Another month, another round of updates…
This March, you need to know about Facebook’s new data privacy mission, Instagram’s upcoming mobile business pages, new podcasts from LinkedIn and Twitter, and more.
See it all below.
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Facebook declares a new privacy-oriented product vision
We’ve been covering Facebook’s data privacy woes for a while now. Whether it was the Cambridge Analytica fallout (April 2018) or Facebook’s various moves toward increased transparency (e.g. July 2018) it’s clear that Facebook has been busy with PR and product updates meant to ease user worries. But nothing has really been able to solve FB’s overall trust issues.
This may explain why last week, Facebook CEO Mark Zuckerberg announced via a Facebook Note a new “Privacy-Focused Vision” for the network:
(^By the way, these “Facebook Notes” posts feel a lot like a LinkedIn/Medium post, don’t they?)
The focus of this new direction was summarized in an accompanying Facebook News announcement that highlighted these elements:
Private/encrypted messages – “People should have…confidence that no one else can access what they share [in private messages].”
Reducing Permanence – This area seems to focus on FB committing to deleting messages and stories from their servers.
Safety – “People should expect that we will do everything we can to keep them safe on our services within the limits of what’s possible.”
Interoperability – FB wants people to be able to easily communicate across different networks (assumably they mean Facebook-controlled networks).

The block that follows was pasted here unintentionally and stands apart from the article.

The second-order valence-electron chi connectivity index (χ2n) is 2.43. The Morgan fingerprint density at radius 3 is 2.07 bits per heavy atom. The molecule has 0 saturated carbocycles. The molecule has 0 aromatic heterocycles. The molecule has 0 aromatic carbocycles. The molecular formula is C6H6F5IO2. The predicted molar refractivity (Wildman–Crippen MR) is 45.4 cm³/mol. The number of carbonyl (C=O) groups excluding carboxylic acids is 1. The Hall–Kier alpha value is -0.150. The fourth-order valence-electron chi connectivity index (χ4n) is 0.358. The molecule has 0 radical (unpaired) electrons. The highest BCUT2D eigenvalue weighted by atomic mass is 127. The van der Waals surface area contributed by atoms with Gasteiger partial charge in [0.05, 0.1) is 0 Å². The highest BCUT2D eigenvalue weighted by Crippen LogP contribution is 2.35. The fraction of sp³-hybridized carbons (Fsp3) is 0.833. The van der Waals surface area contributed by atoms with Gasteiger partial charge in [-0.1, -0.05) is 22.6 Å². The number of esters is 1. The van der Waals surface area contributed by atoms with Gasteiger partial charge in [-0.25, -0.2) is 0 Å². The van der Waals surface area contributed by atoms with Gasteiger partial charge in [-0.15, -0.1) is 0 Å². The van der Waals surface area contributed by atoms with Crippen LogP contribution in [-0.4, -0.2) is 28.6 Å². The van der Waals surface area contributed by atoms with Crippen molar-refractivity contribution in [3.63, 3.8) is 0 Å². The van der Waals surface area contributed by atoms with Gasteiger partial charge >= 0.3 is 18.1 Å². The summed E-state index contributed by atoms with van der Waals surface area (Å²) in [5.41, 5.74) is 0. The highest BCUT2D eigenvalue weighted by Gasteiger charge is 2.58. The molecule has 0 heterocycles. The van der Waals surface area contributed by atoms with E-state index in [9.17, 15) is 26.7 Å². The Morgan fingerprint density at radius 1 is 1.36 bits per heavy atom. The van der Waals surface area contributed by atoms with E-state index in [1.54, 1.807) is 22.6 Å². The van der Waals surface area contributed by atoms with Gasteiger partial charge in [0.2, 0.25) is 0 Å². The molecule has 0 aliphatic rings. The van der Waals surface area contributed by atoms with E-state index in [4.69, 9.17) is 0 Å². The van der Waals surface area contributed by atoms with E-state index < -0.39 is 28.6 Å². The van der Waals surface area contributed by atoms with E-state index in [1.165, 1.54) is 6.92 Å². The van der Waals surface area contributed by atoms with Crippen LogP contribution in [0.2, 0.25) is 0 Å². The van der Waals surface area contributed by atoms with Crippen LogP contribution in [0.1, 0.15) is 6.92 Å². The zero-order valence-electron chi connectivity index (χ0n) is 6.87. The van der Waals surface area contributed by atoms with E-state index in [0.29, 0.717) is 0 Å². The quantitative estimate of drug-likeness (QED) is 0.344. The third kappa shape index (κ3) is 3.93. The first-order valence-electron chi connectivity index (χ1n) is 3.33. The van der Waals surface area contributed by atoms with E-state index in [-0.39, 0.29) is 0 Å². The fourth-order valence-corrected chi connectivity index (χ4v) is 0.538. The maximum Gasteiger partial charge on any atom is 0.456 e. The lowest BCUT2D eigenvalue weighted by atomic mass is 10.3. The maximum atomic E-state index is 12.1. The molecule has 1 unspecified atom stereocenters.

Secure data storage – FB wants users to safely assume their personal details won’t be stored in countries with “weak records on human rights like privacy and freedom of expression.”
Unfortunately, the company still has a ways to go fix the issues worrying their users. Privacy watchdog groups like EFF are skeptical. Additionally, just a few weeks ago, the UK accused Facebook of “‘intentionally and knowingly’ violated U.K. privacy and competition rules,” asserting that the company can no longer be trusted to “govern itself.”
And if the privacy focus does work out, the team will have new challenges such as the inability to operate in countries that oppose encryption.
Here are a few more bits of Facebook news worth highlighting:
Facebook’s Oversight Board for content decisions
FB has planned to create a new board of third-party experts to help the company more fairly govern content removal on the platform.
Read about the Oversight Board plan.
Facebook Ad budget controls Moving to Campaign level
For those running Facebook ads, take note that the budget controls for campaigns will now be controlled at the campaign level instead of at the Ad Set level. This should be a good change in the end, but may take some getting used to.
For help, check out the Help center article.
Instagram rolling out in-app business profiles
While business profiles have been available on Instagram for many years, local business information is now being displayed in a new way on the platform. Search Engine Journal pointed out the new in-app local business profiles early this month, describing them as similar to Google local knowledge panels.
You may have spotted the pathway to one of these business profiles in the wild if you’ve clicked on a location tag and noticed a “View Information” button at the top of the page:
After clicking the “View Information” button, you’ll see a screen like this with basic contact info (address, category, hours, price, website, phone number) and a “View Profile” link to the associated Instagram profile, if applicable:
Instagram’s business profile pages are controlled via the business’s Instagram or Facebook page. In other words, as long as your Facebook page is up-to-date, all your IG info should be, too.